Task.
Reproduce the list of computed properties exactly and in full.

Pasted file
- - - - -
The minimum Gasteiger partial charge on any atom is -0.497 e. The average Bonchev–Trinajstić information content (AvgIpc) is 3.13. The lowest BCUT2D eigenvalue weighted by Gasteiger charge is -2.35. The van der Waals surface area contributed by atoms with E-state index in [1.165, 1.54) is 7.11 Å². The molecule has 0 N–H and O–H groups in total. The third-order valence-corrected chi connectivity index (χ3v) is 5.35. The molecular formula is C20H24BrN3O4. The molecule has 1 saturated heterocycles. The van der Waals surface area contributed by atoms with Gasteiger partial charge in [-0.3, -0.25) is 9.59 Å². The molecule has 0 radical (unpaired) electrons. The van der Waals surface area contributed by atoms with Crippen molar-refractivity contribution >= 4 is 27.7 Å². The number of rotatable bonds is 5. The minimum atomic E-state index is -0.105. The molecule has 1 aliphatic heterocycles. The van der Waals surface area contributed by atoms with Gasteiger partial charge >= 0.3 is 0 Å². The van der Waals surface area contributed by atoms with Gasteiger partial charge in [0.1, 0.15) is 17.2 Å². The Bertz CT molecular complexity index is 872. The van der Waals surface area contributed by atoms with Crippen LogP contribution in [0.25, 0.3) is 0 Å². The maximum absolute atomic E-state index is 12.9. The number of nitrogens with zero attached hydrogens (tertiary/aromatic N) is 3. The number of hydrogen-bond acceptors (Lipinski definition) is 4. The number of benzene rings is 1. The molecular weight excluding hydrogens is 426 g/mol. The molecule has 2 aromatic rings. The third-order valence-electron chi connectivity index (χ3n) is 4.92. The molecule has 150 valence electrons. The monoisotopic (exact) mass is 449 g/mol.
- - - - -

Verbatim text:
The minimum Gasteiger partial charge on any atom is -0.497 e. The average Bonchev–Trinajstić information content (AvgIpc) is 3.13. The lowest BCUT2D eigenvalue weighted by Gasteiger charge is -2.35. The van der Waals surface area contributed by atoms with E-state index in [1.165, 1.54) is 7.11 Å². The molecule has 0 N–H and O–H groups in total. The third-order valence-corrected chi connectivity index (χ3v) is 5.35. The molecular formula is C20H24BrN3O4. The molecule has 1 saturated heterocycles. The van der Waals surface area contributed by atoms with Gasteiger partial charge in [-0.3, -0.25) is 9.59 Å². The molecule has 0 radical (unpaired) electrons. The van der Waals surface area contributed by atoms with Crippen molar-refractivity contribution >= 4 is 27.7 Å². The number of rotatable bonds is 5. The minimum atomic E-state index is -0.105. The molecule has 1 aliphatic heterocycles. The van der Waals surface area contributed by atoms with Gasteiger partial charge >= 0.3 is 0 Å². The van der Waals surface area contributed by atoms with Gasteiger partial charge in [0.1, 0.15) is 17.2 Å². The Bertz CT molecular complexity index is 872. The van der Waals surface area contributed by atoms with Crippen LogP contribution in [0.25, 0.3) is 0 Å². The maximum absolute atomic E-state index is 12.9. The number of nitrogens with zero attached hydrogens (tertiary/aromatic N) is 3. The number of hydrogen-bond acceptors (Lipinski definition) is 4. The number of benzene rings is 1. The molecular weight excluding hydrogens is 426 g/mol. The molecule has 2 aromatic rings. The third-order valence-electron chi connectivity index (χ3n) is 4.92. The molecule has 150 valence electrons. The monoisotopic (exact) mass is 449 g/mol.